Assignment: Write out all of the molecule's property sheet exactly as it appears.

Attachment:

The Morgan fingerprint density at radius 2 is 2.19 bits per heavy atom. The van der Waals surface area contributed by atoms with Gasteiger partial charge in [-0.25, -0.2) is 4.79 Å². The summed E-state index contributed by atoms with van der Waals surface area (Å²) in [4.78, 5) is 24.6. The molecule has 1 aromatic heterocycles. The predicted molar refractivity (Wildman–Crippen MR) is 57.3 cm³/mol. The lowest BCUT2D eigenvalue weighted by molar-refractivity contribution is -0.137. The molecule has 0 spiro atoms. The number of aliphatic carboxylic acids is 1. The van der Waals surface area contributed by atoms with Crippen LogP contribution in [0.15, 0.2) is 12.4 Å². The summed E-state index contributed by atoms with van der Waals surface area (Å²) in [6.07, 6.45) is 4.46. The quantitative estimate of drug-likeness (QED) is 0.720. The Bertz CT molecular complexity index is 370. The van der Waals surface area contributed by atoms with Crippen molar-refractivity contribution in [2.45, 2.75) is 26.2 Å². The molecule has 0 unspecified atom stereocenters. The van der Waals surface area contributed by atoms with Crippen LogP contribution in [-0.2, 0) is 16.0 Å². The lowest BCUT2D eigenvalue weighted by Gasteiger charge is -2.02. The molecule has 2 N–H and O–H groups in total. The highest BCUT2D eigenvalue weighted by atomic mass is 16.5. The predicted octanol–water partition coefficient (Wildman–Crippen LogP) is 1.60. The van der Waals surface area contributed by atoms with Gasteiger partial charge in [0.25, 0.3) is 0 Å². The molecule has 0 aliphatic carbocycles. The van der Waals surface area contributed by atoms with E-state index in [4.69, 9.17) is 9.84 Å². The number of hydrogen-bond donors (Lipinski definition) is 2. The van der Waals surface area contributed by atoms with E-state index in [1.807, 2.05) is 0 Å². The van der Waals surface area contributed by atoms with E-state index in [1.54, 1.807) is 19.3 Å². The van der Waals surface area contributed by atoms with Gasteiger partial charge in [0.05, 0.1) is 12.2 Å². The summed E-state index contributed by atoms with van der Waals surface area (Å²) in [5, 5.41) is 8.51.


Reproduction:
The Morgan fingerprint density at radius 2 is 2.19 bits per heavy atom. The van der Waals surface area contributed by atoms with Gasteiger partial charge in [-0.25, -0.2) is 4.79 Å². The summed E-state index contributed by atoms with van der Waals surface area (Å²) in [4.78, 5) is 24.6. The molecule has 1 aromatic heterocycles. The predicted molar refractivity (Wildman–Crippen MR) is 57.3 cm³/mol. The lowest BCUT2D eigenvalue weighted by molar-refractivity contribution is -0.137. The molecule has 0 spiro atoms. The number of aliphatic carboxylic acids is 1. The van der Waals surface area contributed by atoms with Crippen LogP contribution in [0.15, 0.2) is 12.4 Å². The summed E-state index contributed by atoms with van der Waals surface area (Å²) in [6.07, 6.45) is 4.46. The quantitative estimate of drug-likeness (QED) is 0.720. The Bertz CT molecular complexity index is 370. The van der Waals surface area contributed by atoms with Crippen molar-refractivity contribution in [2.45, 2.75) is 26.2 Å². The molecule has 0 unspecified atom stereocenters. The van der Waals surface area contributed by atoms with Crippen LogP contribution in [-0.2, 0) is 16.0 Å². The lowest BCUT2D eigenvalue weighted by Gasteiger charge is -2.02. The molecule has 2 N–H and O–H groups in total. The highest BCUT2D eigenvalue weighted by atomic mass is 16.5. The predicted octanol–water partition coefficient (Wildman–Crippen LogP) is 1.60. The van der Waals surface area contributed by atoms with Gasteiger partial charge in [0.25, 0.3) is 0 Å². The molecule has 0 aliphatic carbocycles. The van der Waals surface area contributed by atoms with E-state index in [4.69, 9.17) is 9.84 Å². The number of hydrogen-bond donors (Lipinski definition) is 2. The van der Waals surface area contributed by atoms with E-state index in [1.807, 2.05) is 0 Å². The van der Waals surface area contributed by atoms with E-state index in [1.54, 1.807) is 19.3 Å². The van der Waals surface area contributed by atoms with Gasteiger partial charge in [0.05, 0.1) is 12.2 Å². The summed E-state index contributed by atoms with van der Waals surface area (Å²) in [5, 5.41) is 8.51.